Happiness Is Doing the Opposite
How the power of positive thinking, and Seinfeld, helped a lonely woman get out of a rut.
Another Saturday night, and I was home alone. As usual.
Not like I'd be good company anyway, I thought, glancing down at my wrinkled pajamas, which I hadn't changed out of since I had crawled out of bed at noon.
I burrowed deeper into the couch and clicked the TV remote. Maybe there was something halfway decent on. Something that would get my mind off my own pathetic existence.
Okay, to be fair, things weren't all bad. I had a good job in the marketing department of an Oklahoma City hospital. Good friends, too. But they had their own lives. They were married with kids—like I'd always imagined I would be. Instead, here I was, 35 and single.
It wasn't as if I didn't want to be in a relationship. For ages I'd been begging God to send me that special someone to share my life with. And last year, I thought he finally had. I met a man and fell hard. He was strong yet sensitive enough to tell me often, "I love you." The problem, I found out, was that he was telling three other women the same thing. I felt so betrayed—not just by the man I'd trusted my heart to, but even more, by God. I gave up on church, on prayer. If God really cared about me, why was I still alone? Still miserable?
I clicked the remote again. A Seinfeld rerun. Might as well watch, I thought. Don't have anything better to do. Strangely, I got caught up in the episode. George, a lovable loser type, decided that since everything he normally did turned out abysmally, he'd change his luck by doing the opposite. And it worked: He found a girlfriend, landed a great job and moved out of his parents' house.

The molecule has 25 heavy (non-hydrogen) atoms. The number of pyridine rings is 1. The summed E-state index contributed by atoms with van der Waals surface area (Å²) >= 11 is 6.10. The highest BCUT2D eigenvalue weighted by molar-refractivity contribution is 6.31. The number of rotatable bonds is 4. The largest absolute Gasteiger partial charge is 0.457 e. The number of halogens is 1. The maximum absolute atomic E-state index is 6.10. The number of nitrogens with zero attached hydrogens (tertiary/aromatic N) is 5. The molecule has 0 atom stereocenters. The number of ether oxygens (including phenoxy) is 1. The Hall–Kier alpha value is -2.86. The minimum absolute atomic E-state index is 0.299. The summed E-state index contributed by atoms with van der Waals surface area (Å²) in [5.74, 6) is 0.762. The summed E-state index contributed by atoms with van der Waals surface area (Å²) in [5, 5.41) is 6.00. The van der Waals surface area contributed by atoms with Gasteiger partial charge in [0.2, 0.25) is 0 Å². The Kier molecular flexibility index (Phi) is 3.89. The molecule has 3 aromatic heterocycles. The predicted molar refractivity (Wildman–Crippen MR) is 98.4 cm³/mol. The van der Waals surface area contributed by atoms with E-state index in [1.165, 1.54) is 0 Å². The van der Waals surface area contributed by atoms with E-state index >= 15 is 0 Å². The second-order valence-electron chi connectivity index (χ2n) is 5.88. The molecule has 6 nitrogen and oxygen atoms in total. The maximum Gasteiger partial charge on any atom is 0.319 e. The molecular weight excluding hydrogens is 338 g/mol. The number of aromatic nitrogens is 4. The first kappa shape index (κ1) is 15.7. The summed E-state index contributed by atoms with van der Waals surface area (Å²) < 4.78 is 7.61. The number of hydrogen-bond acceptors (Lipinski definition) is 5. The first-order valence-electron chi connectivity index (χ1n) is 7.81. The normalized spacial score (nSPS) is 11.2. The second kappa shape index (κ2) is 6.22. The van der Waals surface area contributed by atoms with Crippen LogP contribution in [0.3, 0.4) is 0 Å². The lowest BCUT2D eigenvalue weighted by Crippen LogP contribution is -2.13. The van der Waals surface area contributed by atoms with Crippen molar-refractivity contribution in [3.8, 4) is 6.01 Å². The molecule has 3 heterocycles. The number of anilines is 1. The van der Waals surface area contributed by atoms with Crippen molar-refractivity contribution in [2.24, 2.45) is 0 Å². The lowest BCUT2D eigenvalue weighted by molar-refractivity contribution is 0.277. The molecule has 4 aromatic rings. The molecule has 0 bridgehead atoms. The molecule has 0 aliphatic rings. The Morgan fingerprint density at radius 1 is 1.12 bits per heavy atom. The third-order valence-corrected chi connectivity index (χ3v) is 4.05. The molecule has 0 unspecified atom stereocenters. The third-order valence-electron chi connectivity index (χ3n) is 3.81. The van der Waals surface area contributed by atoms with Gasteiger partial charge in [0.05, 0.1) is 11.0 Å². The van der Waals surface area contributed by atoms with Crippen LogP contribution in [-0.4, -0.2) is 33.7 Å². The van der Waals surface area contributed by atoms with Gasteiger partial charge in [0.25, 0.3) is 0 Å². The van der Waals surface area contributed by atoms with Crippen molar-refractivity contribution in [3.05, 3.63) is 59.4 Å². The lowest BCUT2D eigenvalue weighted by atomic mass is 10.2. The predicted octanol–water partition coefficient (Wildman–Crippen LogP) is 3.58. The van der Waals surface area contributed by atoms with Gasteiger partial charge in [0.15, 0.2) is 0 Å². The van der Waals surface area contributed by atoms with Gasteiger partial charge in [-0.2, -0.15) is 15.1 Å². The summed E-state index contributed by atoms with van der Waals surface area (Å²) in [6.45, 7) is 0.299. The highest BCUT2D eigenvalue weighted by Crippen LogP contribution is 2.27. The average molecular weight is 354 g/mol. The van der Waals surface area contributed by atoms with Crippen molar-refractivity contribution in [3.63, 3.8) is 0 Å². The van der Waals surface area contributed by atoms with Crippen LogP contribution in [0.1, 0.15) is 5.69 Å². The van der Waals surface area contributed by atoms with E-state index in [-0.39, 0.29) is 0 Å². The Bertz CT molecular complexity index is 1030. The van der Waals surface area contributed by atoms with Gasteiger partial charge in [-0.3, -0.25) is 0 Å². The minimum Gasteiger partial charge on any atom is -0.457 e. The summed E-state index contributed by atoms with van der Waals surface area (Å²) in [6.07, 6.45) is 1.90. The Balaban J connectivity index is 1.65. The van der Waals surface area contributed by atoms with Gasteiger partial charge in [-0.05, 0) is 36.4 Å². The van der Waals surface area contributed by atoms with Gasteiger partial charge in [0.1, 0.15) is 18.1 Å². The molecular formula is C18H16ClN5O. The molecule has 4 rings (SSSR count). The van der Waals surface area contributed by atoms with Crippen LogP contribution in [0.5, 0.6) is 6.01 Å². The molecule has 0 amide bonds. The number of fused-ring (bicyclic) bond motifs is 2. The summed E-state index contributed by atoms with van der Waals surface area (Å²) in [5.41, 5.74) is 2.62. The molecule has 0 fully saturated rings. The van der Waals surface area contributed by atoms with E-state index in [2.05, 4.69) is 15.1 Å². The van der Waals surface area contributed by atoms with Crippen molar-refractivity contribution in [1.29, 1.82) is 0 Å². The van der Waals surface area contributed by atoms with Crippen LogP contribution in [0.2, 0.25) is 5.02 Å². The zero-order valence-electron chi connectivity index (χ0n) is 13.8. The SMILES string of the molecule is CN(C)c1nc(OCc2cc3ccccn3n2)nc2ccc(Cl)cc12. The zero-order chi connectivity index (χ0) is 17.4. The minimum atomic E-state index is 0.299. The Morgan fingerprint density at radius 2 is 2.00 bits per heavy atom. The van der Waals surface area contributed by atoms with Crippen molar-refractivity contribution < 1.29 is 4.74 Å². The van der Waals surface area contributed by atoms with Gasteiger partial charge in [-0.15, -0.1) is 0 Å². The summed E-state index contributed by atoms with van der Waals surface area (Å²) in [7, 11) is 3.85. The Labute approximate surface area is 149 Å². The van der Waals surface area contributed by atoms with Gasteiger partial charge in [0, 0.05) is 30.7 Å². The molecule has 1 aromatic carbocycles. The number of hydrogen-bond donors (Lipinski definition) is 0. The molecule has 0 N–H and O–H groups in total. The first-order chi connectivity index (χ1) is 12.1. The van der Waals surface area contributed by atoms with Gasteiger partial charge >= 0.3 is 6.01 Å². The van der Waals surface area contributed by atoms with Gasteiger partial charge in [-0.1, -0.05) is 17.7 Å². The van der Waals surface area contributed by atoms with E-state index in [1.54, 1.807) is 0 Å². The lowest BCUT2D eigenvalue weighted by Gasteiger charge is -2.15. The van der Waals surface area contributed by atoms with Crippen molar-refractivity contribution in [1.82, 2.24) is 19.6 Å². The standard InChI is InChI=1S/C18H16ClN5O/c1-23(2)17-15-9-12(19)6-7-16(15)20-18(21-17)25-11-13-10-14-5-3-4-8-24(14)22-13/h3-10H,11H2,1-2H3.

I laughed for the first time in weeks. That's when it occurred to me. Like George, I was unhappy with the rut I was in. Could I change my life by doing the opposite of what I normally did?
The next week, my department went on a retreat at a ropes course. I'm athletically challenged, so I wasn't exactly looking forward to all the activities. But the facilitator, Jina, urged us on with such sparkle and enthusiasm, even I got into the team-building games. I never would have thought I'd be able to walk on a high wire or rappel from a perch in the treetops, let alone have fun doing it!
Jina was around my age and wasn't wearing a wedding ring, yet she seemed content. No, it was more than that. She was joyful. During lunch, I stretched out on the grass close to her. I wanted to soak up some of her spirit.
"This course is a lot like life," Jina told our group. "Sometimes you've got to step out of your comfort zone and just trust that you'll get where you want to go." We relived the fear and excitement of edging across a rope strung between two tall utility poles, counting on coworkers on the ground to belay us if we slipped. Jina laughed, delighted that she had gotten through to us. "If you think this is challenging," she said, her green eyes dancing, "you should come hiking and rock climbing with me and my friends next weekend."
My coworkers shook their heads and chuckled. "This is enough for me," one of the guys said. Me, too, I thought. I was a city girl. The only hiking I'd ever done was from the parking lot into the air-conditioned shopping mall. And rock climbing? That sounded dangerous.
Then I remembered that Seinfeld episode. Do the opposite.
Before I knew it, I was telling Jina, "Count me in."
All week long, I kept thinking, I must be crazy! Every time I was about to pick up the phone and call Jina to cancel, I'd remember how excited she seemed about life. I wanted to live like that. I couldn't back out of this.
Early Saturday morning, I met Jina and half a dozen others at a wildlife refuge in southwestern Oklahoma. She'd brought a pack full of gear for me. "We'll hike in and rest near the rocks before we climb the slab," she said, hoisting the 30-pound pack onto my back.